Five residents of a care home in Wilkie, Saskatchewan have died from COVID-19 and 24 of 26 residents contracted the disease, according to the Saskatchewan Health Authority (SHA).
Global News has learned that six residents of Lakeview Pioneer Lodge in Wakaw are now deceased. All 44 residents were infected, along with 40 staff. The facility’s acting CEO said several other staff were showing symptoms and awaiting test results.
It’s a grim toll, especially for two small towns. About 1,100 people live in Wilkie and about 1,000 in Wakaw.
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“Of course there is anxiety, right? Wakaw Mayor Steven Skoworodko said of Zoom.
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“People are not sure what impact this will have on the community. And of course, they are worried about the effects of COVID-19. ”
David Ziegler, the mayor of Wilkie, said a neighbor was one of the five who died.
“I just hear on the news every day that there are deaths and cases in the province and … it’s about [the] nursing home here, it’s really close to home that we have an epidemic now, ”he said over the phone.
The two said they didn’t notice any changes in the behavior of residents, although they both used outbreaks to reinforce the fact that everyone should follow public health guidelines during the pandemic.
They also said the nursing homes housed members of many local families.
The effects of the outbreaks have spread to the community in other ways. SHA has sent health workers to both towns to help control the outbreaks and replace staff in isolation.
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New staff are staying in neighboring hotels.
The two mayors said the influx was a grim reminder of the severity of the outbreaks.
Skoworodko said it causes increased anxiety, although he is very grateful that they are there.
Wayne Nogier, acting CEO of the Wakaw home, said family members of residents have also come to the town to help loved ones.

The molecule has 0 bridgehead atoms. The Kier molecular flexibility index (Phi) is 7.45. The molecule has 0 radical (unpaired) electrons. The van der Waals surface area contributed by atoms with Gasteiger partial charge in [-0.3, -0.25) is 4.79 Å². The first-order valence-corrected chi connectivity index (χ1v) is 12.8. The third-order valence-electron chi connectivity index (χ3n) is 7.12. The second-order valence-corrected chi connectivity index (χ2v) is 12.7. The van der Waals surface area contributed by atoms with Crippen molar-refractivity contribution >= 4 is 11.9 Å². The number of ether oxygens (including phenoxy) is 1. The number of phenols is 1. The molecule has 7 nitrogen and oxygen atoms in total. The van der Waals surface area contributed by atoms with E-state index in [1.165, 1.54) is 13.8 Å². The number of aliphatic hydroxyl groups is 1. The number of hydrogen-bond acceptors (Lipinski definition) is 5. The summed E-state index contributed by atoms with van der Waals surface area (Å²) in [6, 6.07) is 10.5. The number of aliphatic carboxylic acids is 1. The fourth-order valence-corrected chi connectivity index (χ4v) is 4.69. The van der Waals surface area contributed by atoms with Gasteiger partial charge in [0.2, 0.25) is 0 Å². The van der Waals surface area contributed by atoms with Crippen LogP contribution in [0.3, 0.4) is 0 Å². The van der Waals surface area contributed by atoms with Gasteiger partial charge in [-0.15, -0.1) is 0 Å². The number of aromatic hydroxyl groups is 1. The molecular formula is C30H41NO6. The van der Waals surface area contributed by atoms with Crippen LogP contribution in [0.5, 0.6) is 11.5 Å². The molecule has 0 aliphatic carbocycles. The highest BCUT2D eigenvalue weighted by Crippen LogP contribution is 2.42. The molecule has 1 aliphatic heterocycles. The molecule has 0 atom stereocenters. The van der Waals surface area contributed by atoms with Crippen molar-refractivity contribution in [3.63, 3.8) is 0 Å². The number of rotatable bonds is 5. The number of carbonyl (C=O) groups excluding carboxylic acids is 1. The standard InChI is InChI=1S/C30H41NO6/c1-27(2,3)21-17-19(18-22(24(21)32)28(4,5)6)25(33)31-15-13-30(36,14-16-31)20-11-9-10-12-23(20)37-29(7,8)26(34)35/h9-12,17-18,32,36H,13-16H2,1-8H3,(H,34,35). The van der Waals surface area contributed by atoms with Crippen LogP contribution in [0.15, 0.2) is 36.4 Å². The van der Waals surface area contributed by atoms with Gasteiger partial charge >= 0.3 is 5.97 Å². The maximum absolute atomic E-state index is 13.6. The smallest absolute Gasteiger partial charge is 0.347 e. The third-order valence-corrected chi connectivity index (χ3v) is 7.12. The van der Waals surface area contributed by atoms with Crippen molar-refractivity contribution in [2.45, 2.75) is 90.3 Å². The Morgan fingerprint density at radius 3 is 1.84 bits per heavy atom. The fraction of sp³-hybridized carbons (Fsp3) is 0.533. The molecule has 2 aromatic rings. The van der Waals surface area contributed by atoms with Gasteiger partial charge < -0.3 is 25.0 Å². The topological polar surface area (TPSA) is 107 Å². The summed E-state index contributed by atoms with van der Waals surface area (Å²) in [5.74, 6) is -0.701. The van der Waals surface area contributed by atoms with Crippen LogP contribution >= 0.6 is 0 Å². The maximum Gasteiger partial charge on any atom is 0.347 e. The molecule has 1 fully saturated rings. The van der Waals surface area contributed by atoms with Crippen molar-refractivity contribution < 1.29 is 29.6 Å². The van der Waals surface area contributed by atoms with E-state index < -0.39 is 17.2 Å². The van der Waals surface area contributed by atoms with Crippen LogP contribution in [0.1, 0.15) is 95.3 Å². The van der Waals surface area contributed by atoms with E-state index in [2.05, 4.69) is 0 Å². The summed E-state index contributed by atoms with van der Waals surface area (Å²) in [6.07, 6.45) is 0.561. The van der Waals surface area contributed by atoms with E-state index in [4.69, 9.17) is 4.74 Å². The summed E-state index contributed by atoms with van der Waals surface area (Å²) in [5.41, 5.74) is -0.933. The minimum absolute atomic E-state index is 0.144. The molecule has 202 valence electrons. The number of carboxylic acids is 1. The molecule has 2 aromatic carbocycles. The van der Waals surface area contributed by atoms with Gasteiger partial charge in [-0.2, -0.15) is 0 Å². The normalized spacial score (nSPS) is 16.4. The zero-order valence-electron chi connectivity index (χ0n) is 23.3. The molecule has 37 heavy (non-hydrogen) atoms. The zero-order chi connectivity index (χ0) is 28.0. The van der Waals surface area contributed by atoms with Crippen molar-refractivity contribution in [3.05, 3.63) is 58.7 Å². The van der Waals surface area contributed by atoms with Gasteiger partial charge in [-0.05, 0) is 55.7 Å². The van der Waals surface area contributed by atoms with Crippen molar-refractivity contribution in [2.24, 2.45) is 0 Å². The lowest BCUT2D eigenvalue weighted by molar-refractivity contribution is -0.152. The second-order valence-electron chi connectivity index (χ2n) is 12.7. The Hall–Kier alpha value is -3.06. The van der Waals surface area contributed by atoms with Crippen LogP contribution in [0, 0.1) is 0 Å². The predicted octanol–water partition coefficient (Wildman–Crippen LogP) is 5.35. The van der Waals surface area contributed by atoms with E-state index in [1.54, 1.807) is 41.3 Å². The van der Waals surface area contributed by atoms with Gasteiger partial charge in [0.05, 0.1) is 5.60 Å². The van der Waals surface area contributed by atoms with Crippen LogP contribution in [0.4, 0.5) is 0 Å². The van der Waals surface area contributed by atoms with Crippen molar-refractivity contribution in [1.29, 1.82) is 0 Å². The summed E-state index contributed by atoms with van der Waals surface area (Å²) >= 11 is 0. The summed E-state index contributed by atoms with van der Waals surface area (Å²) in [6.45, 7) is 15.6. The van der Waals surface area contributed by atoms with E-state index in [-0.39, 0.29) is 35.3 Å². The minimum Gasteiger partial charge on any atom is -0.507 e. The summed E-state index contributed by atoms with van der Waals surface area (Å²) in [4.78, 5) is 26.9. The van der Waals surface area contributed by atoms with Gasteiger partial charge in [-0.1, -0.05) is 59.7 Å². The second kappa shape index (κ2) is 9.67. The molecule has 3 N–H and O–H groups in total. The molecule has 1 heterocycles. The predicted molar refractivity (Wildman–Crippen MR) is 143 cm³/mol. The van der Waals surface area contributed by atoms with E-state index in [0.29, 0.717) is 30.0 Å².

“They come into that environment, recognizing that we have an active virus and wanting to work with their family members, focusing on hydration, hydration and nutrition,” said Wayne Nogier, speaking above. Zoom.
“These people are… they were exceptional.”
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He noted that SHA staff trained volunteers on how to protect themselves from the virus.
He also said the community has started donating ready meals, ranging from granola bars to individually wrapped sandwiches.
“We recognize that things like the deaths in our home, especially at the scale that we have seen them, are traumatic for all who live in the community because everyone is so intertwined,” he said. stated about Zoom.
Skoworodko said he hoped the help the city needed would come soon.
“I hope that the vaccinations will start to be rolled out to health workers and possibly the community in general. And that, I think, will allay a lot of fears and worries, ”he said.
In a statement, the SHA said it plans to ensure preparedness since the start of the pandemic. These efforts include ensuring that staff have sufficient personal protective equipment, advanced cleaning and specific outbreak protocols.
“We plan, make, study and act on all of these policies and procedures to see if there are ways to improve any of them,” the statement said, adding that improvements have been recorded and implemented. .
Wilkie is approximately 180 km west of Saskatoon and Wakaw is approximately 100 km northeast.
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